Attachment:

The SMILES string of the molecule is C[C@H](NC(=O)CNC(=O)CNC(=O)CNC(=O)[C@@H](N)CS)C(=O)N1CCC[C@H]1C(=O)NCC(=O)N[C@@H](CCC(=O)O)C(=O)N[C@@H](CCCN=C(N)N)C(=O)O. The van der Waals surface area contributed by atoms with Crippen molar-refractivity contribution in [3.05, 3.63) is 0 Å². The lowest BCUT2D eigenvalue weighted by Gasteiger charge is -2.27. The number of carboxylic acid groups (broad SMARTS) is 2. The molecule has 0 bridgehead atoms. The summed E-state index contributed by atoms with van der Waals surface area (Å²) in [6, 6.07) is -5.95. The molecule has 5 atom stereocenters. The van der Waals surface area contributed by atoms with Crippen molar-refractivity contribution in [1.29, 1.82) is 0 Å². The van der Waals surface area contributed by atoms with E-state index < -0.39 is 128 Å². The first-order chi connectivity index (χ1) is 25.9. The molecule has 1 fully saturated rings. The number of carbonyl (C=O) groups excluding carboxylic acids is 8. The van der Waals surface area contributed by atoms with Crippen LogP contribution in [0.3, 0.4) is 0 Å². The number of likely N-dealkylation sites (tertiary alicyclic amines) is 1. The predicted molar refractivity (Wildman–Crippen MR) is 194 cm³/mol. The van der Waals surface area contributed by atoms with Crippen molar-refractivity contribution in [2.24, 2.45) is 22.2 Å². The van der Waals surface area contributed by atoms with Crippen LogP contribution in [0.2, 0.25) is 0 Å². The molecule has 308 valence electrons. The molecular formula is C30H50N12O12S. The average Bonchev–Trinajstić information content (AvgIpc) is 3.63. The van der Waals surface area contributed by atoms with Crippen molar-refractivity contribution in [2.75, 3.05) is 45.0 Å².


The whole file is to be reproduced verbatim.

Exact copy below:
The SMILES string of the molecule is C[C@H](NC(=O)CNC(=O)CNC(=O)CNC(=O)[C@@H](N)CS)C(=O)N1CCC[C@H]1C(=O)NCC(=O)N[C@@H](CCC(=O)O)C(=O)N[C@@H](CCCN=C(N)N)C(=O)O. The van der Waals surface area contributed by atoms with Crippen molar-refractivity contribution in [3.05, 3.63) is 0 Å². The lowest BCUT2D eigenvalue weighted by Gasteiger charge is -2.27. The number of carboxylic acid groups (broad SMARTS) is 2. The molecule has 0 bridgehead atoms. The summed E-state index contributed by atoms with van der Waals surface area (Å²) in [6, 6.07) is -5.95. The molecule has 5 atom stereocenters. The van der Waals surface area contributed by atoms with Crippen molar-refractivity contribution in [1.29, 1.82) is 0 Å². The van der Waals surface area contributed by atoms with E-state index < -0.39 is 128 Å². The first-order chi connectivity index (χ1) is 25.9. The molecule has 1 fully saturated rings. The number of carbonyl (C=O) groups excluding carboxylic acids is 8. The van der Waals surface area contributed by atoms with Crippen LogP contribution in [0.3, 0.4) is 0 Å². The number of likely N-dealkylation sites (tertiary alicyclic amines) is 1. The predicted molar refractivity (Wildman–Crippen MR) is 194 cm³/mol. The van der Waals surface area contributed by atoms with Crippen molar-refractivity contribution in [2.24, 2.45) is 22.2 Å². The van der Waals surface area contributed by atoms with Crippen LogP contribution in [0.2, 0.25) is 0 Å². The molecule has 308 valence electrons. The molecular formula is C30H50N12O12S. The average Bonchev–Trinajstić information content (AvgIpc) is 3.63. The van der Waals surface area contributed by atoms with Crippen molar-refractivity contribution in [2.75, 3.05) is 45.0 Å².